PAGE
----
A shoe and apparel company and his former team severed ties with Jon Gruden on Tuesday after a series of his controversial emails were made public on Monday.
Skechers said Tuesday it was terminating its relationship with the former Raiders coach who announced his resignation Monday after news of additional emails he wrote that included racist, misogynistic and anti-gay remarks surfaced.
Also Tuesday, the Tampa Bay Buccaneers said despite leading the team to a victory in Super Bowl XXXVII, the NFL franchise is removing Gruden from its Ring of Honor at Raymond James Stadium.
“The Tampa Bay Buccaneers have advocated for purposeful change in the areas of race relations, gender equality, diversity and inclusion for many years,” the team said in a statement. “While we acknowledge Jon Gruden’s contributions on the field, his actions go against our core values as an organization.”
Jennifer Clay, Skechers vice-president of corporate communications and marketing, said in a statement: “Upon learning of these developments, we immediately terminated Mr. Gruden’s endorsement contract and our affiliation with him.
“Skechers believes in equality, fostering tolerance and understanding for all people … and why we have a zero tolerance policy for such behavior (as Gruden’s) within our business.”
The controversy that cost Gruden his coaching job erupted Friday when the Wall Street Journal published derogatory comments the former coach made about DeMaurice Smith, the NFL Players Association executive director, that used a racial trope.
The email, stemming from a hostile workforce investigation of the Washington Football Team by the NFL, was 10 years old and occurred when Gruden was between coaching jobs and working for ESPN.
Smith’s reaction on Tuesday to Gruden’s resignation was tempered, even as the NFLPA called for all of the 650,000 emails collected in the probe to be released.
“The email from Jon Gruden — and some of the reaction to it — confirms that the fight against racism, racist tropes and intolerance is not over,” Smith said in a statement that was released via Twitter. “This is not about an email as much as it is about a pervasive belief by some that people who look like me can be treated as less.”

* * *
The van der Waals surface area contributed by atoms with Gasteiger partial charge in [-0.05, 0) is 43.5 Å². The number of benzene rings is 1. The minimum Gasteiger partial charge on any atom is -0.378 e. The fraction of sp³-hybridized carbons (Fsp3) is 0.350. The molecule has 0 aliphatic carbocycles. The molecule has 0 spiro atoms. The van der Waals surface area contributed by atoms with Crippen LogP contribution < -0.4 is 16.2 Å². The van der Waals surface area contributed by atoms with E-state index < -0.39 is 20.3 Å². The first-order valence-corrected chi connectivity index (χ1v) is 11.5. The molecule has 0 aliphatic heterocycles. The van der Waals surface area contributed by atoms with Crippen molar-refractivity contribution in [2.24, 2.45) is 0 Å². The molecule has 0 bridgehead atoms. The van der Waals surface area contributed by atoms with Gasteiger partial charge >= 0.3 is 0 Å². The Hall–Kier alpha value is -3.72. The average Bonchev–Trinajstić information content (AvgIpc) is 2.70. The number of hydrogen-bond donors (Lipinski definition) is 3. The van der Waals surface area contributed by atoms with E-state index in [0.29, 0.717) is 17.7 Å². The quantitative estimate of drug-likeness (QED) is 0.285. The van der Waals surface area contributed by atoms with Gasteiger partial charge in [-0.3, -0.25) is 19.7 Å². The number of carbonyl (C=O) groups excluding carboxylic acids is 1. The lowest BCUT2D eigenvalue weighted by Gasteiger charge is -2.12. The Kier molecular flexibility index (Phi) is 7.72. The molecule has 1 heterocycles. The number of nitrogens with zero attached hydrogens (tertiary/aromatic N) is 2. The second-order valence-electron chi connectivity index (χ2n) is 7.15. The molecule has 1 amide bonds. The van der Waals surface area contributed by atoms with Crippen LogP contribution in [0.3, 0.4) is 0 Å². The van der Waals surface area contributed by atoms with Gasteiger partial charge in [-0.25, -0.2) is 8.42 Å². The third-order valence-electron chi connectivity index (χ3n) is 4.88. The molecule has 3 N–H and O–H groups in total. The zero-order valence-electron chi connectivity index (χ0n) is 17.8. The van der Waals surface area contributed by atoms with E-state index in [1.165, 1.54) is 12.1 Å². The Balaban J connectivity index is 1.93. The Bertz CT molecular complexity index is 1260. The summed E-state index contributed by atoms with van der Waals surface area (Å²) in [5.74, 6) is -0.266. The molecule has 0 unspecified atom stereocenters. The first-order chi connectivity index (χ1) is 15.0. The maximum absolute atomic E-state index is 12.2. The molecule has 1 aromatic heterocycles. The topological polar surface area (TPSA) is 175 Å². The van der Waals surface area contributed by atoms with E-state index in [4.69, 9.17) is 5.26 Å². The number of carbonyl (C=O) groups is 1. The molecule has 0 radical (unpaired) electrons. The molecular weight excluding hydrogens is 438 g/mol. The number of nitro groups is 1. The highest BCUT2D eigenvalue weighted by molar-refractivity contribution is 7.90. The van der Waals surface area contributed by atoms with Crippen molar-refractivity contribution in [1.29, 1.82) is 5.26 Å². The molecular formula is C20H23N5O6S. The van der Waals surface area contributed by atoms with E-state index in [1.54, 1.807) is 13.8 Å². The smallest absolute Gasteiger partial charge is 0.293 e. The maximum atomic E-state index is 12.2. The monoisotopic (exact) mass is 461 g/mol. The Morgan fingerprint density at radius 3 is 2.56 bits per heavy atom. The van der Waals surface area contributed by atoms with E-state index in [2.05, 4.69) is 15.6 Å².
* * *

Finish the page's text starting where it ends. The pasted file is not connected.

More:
Most former Raiders were quiet about Gruden’s resignation and the controversy over his emails on social media Tuesday. But Raymond Chester was passionate in his rebuke of the former Raiders coach.
“I am appalled at the conduct and from what we have learned from others about Gruden’s behavior,” said the former four-time Pro Bowl tight end who had two stints with the Raiders spanning 1970 to ‘81. “If anything we’re most proud of, it’s the Raiders’ worldwide reputation for being open to hiring females and minorities and people who are just people.
“That’s been the standard of the Raiders for a long time, and I’m appalled to hear and learn some of things I’ve learned. I totally support Mark Davis in his decision to (force Gruden’s resignation).”
Vann McElroy, a member of the Raiders’ Super Bowl XVIII championship team and a two-time Pro Bowl safety, initially declined to comment on Gruden.
“It’s a complicated deal, and I think all of us are unworthy at times,” McElroy said about Gruden’s inflammatory emails and whether he needed to resign. “But if you have a team that’s going to be divided and it’s just going to create problems, then that’s what needs to happen.”
McElroy, like Chester, noted the Raiders’ reputation as a big, happy and accepting family cultivated by franchise patriarch Al Davis.
“Look at me and what I looked like, and I was drafted to the Soul Patrol,” McElroy, who is white, said in invoking the nickname of the Raiders’ secondary once headed by Black stalwarts Willie Brown, Jack Tatum and George Atkinson.
But at least one of Gruden’s former NFL colleagues said he was standing by the embattled ex-coach.
“He’s done a lot of great things for the National Football League and ESPN alike,” Jay Gruden, the former Washington Football Team coach, told Team 980 in Washington in referencing his brother’s coaching accomplishments and TV work.
“I’ll let him handle his business. I’m always there for support, like he was always here for my support when I needed it in a time of crisis.”